Sunday 27 November 2016

BOOK REVIEW: Possession by Annie Oldham

(Song and Shadow, #1)
Author: Annie Oldham
Genre: YA Paranormal Fantasy

Book Description:
Constance Jerome wants nothing more than to make it through her senior year of high school without being noticed. But when her mother drops the world's biggest bombshell, flying under the radar just isn't in the cards. It turns out Constance is a necromancer—one of the few who can travel the realms of the dead. Apparently it runs in the family. And now there's a threat coming: another necromancer with plans to disturb the living and the dead, and Constance and her mother are the only ones who can stop him. If only they knew who he was. Or what exactly he was up to. A quiet senior year isn't an option, and Constance must race to stop a high school apocalypse before the balance between the living and the dead is overturned.

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Annie Oldham's Possession explores the world of necromancy and its importance in helping to shape reality, or more specifically, how it shapes Constance Jerome's reality. The concept of necromancy, presented as a form of sorcery used to communicate with the dead, is pretty straightforward, but the practice of the craft, as Constance quickly comes to realise, isn't as easy to wrap the mind around. At the age of 17, Constance discovers a disturbing revelation from her mother that turns her world upside down: Constance is a necromancer, as is her mother. The divide between the living and the dead is one that should always remain separate, and it's the necromancer's job to maintain the balance, but when Constance hears news about someone trying to disturb the natural order of things, she realises the true danger that comes with the job.

Posession is a book that ticked many boxes for me. There were elements of magic, adventure, the supernatural and suspense. The scenes deeply rooted in necromancy, such as Constance and her mum visiting the cemetery and entering Limbo and Constance performing exorcism on her schoolmates, were highly captivating. I loved these scenes as they allowed me to engage more with the characters and become obsorbed in their world. I really felt as though I was part of the adventure, unraveling things with Constance. For me, the topic of necromancy and the way the subject was explored was entertaining. I thoroughly enjoyed these scenes.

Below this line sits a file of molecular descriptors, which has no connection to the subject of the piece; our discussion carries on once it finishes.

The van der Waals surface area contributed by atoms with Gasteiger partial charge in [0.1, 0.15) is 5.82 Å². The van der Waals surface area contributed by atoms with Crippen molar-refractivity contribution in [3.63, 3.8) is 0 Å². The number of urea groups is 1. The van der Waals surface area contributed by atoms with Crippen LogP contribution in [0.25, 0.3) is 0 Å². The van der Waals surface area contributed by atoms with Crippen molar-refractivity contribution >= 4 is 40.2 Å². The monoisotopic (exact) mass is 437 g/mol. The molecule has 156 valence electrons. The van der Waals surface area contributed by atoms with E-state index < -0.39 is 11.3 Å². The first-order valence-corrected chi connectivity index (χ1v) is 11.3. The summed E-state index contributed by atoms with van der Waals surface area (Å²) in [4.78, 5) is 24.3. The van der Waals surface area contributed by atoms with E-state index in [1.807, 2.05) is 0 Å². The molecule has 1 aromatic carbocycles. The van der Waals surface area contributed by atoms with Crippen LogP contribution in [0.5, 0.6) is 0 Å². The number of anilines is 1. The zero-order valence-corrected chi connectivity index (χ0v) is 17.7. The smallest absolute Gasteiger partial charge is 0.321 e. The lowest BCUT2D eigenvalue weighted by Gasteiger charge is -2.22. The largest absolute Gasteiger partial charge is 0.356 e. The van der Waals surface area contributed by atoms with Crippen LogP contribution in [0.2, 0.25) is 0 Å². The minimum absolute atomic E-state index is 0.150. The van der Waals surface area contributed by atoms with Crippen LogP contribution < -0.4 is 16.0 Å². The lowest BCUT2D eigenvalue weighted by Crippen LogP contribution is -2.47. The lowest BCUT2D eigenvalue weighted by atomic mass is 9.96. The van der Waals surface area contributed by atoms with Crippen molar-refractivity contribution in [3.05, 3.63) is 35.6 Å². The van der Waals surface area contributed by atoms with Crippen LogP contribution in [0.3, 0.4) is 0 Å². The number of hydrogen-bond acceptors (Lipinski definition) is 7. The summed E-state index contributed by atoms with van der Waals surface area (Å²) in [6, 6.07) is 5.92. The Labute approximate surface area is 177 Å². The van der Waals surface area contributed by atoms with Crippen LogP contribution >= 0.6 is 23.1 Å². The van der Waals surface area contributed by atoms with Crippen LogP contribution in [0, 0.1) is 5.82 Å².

When it came to the ordinary moments in Constance's life, such as her relationship with her parents, her school life and her relationship with the school jock Seth, I often lost interest. These moments were somewhat tedious as they were very repetitive. Because of the constant reminder of how Constance felt towards Seth, Seline, Greta, her mum, her dad, etc, it almost felt as if every scene was the same scene. We were just going around in circles. Seth came by a few times for a study session with Constance and it would always go the same way. Greta would interract with Seline, Seth's girlfriend and Constance's enemy, and the reaction from Constance would always be the same. I get that Constance is judgemental but it became frustrating to see the same scenario time and time again. I get it. Seline's a mean girl, Seth's a pushover when it comes to his girlfriend, Greta loves attention, Constance is an outcast. There was so much focus on these specific elements of the story that the important details suffered greatly. For instance, why did Seline steal the candle? I didn't get the sense she knew its purpose before she stole it so why take it? To her, it was just a candle, wasn't it?

There were numerous other issues with the plot and characterisation that I questioned. Having no explanation for certain things was also disappointing as the topic was so interesting that I really wanted to delve into it. Most of the time, the excuse wasn't good enough, that being Constance's mother having not much clue about necromancy as she was never fully informed herself. Being Constance's guide, she wasn't very helpful, and considering she's been at the necromancy gig for some time, I found it hard to believe she didn't know more than was portrayed. With certain key elements having no explanation, I had a hard time being convinced by many events that took place over the course of the book. I also wasn't very convinced by the reason behind why Seline decided to cause chaos at her school. Maybe with a little more depth to her character, I might have been a little more persuaded. Like the character Tiresias said, "Such dark power for something so trivial. Will mortals never learn?"

Despite my yearning for more explanation, or just an explanation, and more fully formed characters, I did enjoy the book. I found Constance to be an intriguing, dynamic character. She carried the story well. There were just certain elements of the plot that needed more focus. It was a good read.



Award: Silver
Rating: 3 out of 5 Stars
Source: Review copy via I Am A reader

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